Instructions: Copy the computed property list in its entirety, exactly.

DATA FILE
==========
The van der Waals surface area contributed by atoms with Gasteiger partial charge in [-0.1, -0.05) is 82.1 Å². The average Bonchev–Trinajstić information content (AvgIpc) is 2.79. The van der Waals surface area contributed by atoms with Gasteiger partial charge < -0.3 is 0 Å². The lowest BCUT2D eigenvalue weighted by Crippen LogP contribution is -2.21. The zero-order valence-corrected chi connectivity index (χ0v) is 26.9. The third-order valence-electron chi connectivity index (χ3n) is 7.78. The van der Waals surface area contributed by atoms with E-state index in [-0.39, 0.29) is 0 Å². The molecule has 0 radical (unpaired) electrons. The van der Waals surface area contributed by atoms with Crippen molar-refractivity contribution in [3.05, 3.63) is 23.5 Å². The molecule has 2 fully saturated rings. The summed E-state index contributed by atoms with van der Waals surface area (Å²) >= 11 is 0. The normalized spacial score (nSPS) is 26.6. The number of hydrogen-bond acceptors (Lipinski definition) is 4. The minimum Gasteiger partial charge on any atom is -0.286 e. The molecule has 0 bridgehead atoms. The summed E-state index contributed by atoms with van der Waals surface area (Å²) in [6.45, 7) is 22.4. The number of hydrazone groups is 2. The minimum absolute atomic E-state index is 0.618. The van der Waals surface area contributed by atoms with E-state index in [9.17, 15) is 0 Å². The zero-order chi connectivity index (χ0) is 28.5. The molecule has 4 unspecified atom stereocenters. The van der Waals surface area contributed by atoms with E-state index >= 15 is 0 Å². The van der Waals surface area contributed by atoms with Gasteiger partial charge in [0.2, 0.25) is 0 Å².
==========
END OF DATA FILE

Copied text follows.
The van der Waals surface area contributed by atoms with Gasteiger partial charge in [-0.1, -0.05) is 82.1 Å². The average Bonchev–Trinajstić information content (AvgIpc) is 2.79. The van der Waals surface area contributed by atoms with Gasteiger partial charge < -0.3 is 0 Å². The lowest BCUT2D eigenvalue weighted by Crippen LogP contribution is -2.21. The zero-order valence-corrected chi connectivity index (χ0v) is 26.9. The third-order valence-electron chi connectivity index (χ3n) is 7.78. The van der Waals surface area contributed by atoms with E-state index in [-0.39, 0.29) is 0 Å². The molecule has 0 radical (unpaired) electrons. The van der Waals surface area contributed by atoms with Crippen molar-refractivity contribution in [3.05, 3.63) is 23.5 Å². The molecule has 2 fully saturated rings. The summed E-state index contributed by atoms with van der Waals surface area (Å²) >= 11 is 0. The normalized spacial score (nSPS) is 26.6. The number of hydrogen-bond acceptors (Lipinski definition) is 4. The minimum Gasteiger partial charge on any atom is -0.286 e. The molecule has 0 bridgehead atoms. The summed E-state index contributed by atoms with van der Waals surface area (Å²) in [6.45, 7) is 22.4. The number of hydrazone groups is 2. The minimum absolute atomic E-state index is 0.618. The van der Waals surface area contributed by atoms with E-state index in [9.17, 15) is 0 Å². The zero-order chi connectivity index (χ0) is 28.5. The molecule has 4 unspecified atom stereocenters. The van der Waals surface area contributed by atoms with E-state index >= 15 is 0 Å². The van der Waals surface area contributed by atoms with Gasteiger partial charge in [0.2, 0.25) is 0 Å².